Our Bookseller Says:
“Deeply personal and yet relatable, this is both a journey of self-discovery and an accessible contemplation of the history of philosophical thought.
Focusing on the “great philosophers” responsible for informing and upholding our patriarchal society and four (largely dismissed) women who thought alongside them, Penaluna explores whether it’s possible to extricate one’s biases and lived experience from the work, especially when it comes to their views of women. She braids key events from her own life with the short biographies of these women alongside excerpts and interpretations of their writings. The result is rich and layered, all of these women limited by their lacking educations and societal roles while also asserting existence as people with minds of their own.”
As a young woman growing up in small-town Iowa, Regan Penaluna daydreamed about the big questions: Who are we and what is this strange world we find ourselves in? In college she fell in love with philosophy and chose to pursue it as an academician, the first step, she believed, to becoming a self-determined person living a life of the mind. What Penaluna didn’t realize was that the Western philosophical canon taught in American universities, as well as the culture surrounding it, would slowly grind her down through its misogyny, its harassment, its devaluation of women and their intellect. Where were the women philosophers?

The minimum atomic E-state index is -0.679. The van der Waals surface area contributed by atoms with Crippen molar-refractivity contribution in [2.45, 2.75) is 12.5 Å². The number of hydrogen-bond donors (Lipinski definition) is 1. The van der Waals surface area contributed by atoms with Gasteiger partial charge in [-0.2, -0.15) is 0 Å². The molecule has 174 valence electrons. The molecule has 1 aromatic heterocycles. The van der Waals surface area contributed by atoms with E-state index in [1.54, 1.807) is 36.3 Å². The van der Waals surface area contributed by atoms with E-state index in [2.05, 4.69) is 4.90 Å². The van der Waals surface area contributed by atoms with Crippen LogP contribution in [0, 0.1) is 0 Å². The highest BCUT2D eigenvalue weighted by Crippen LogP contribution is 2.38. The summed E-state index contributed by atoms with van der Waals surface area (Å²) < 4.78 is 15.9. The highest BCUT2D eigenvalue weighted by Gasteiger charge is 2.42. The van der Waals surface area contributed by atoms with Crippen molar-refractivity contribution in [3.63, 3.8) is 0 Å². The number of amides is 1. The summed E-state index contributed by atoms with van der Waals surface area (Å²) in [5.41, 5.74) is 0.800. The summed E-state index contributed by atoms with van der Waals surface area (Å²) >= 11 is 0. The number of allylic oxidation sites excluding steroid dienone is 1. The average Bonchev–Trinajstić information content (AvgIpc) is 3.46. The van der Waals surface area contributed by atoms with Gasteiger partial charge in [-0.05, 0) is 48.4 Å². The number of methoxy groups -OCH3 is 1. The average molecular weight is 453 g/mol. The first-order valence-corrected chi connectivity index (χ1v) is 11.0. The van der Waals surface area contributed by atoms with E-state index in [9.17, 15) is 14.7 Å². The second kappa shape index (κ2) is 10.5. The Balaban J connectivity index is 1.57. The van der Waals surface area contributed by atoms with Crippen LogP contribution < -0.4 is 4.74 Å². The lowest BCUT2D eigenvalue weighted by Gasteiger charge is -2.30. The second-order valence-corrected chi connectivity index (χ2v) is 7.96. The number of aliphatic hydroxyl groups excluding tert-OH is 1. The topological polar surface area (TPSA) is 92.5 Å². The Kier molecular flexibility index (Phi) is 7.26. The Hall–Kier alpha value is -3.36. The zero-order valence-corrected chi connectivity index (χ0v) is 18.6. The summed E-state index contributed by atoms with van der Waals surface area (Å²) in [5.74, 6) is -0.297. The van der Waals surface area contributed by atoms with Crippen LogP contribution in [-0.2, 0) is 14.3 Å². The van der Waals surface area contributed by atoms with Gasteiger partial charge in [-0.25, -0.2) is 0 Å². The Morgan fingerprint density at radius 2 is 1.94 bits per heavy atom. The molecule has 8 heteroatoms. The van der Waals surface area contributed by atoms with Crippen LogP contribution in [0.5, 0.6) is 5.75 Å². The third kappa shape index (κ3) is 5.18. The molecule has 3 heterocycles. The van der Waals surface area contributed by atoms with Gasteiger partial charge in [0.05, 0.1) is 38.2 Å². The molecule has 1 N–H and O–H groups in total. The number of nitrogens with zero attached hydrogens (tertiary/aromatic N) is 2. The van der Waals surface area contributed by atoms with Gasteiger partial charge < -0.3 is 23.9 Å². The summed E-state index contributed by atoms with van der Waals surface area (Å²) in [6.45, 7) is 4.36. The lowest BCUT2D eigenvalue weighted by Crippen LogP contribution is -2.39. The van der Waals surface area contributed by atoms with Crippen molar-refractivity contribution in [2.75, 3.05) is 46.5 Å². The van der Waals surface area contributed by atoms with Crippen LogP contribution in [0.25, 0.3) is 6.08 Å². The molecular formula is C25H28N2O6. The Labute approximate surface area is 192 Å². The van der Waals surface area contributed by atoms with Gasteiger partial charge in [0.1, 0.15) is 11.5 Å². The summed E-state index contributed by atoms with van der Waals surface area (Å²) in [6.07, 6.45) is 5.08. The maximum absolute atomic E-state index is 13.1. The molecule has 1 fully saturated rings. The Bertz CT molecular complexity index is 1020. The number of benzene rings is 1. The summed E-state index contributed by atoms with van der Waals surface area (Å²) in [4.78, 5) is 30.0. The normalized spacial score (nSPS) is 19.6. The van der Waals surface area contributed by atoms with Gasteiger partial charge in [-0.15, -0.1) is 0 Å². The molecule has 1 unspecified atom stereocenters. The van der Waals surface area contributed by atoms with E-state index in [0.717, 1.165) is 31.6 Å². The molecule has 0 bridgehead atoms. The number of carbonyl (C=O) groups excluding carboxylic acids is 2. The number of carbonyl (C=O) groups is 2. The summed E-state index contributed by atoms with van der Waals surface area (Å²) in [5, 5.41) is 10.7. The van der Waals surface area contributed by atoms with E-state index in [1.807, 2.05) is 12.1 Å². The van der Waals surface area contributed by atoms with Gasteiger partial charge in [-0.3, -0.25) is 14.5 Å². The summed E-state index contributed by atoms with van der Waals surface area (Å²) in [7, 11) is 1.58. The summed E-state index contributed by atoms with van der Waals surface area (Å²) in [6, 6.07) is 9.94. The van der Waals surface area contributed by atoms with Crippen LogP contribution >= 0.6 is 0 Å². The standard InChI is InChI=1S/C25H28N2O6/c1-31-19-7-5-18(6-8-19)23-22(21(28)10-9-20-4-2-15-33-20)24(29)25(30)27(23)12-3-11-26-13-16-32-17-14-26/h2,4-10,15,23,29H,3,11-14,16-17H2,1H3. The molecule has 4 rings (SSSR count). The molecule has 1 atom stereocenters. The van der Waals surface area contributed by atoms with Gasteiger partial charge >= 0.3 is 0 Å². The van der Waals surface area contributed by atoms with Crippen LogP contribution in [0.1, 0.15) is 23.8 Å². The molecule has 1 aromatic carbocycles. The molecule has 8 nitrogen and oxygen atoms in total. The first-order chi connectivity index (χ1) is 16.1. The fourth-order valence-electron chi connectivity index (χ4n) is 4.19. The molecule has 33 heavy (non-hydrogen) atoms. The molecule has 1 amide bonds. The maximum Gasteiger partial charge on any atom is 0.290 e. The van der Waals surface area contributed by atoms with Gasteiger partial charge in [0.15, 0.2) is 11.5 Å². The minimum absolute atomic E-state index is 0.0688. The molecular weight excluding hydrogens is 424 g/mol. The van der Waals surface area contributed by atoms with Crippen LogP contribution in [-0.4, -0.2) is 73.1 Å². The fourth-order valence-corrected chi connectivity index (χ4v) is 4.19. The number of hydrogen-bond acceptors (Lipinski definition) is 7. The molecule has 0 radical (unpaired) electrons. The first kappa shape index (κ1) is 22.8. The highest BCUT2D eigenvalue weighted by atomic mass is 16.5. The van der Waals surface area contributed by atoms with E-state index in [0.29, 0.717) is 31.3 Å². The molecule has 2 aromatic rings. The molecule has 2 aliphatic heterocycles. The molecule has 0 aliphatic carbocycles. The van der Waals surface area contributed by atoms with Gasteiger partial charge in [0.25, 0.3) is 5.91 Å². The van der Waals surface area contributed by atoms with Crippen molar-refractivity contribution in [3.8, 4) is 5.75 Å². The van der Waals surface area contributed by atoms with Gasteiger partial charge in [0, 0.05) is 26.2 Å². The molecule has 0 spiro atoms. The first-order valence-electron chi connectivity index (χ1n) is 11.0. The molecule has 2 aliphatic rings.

One day, in an obscure monograph, Penaluna came across Damaris Cudworth Masham’s name. The daughter of philosopher Ralph Cudworth and a contemporary of John Locke, Masham wrote about knowledge and God, and the condition of women. Masham’s work led Penaluna to other remarkable women philosophers of the era: Mary Astell, who moved to London at age twenty-one and made a living writing philosophy; Catharine Cockburn, a philosopher, novelist, and playwright; and the better-known Mary Wollstonecraft, who wrote extensively in defense of women’s minds. Together, these women rekindled Penaluna’s love of philosophy and awakened her feminist consciousness.
In How to Think Like a Woman, Regan Penaluna blends memoir, biography, and criticism to tell the stories of these four women, weaving throughout an alternative history of philosophy as well as her own search for love and truth. Funny, honest, and wickedly intelligent, this is a moving meditation on what philosophy could look like if women were treated equally.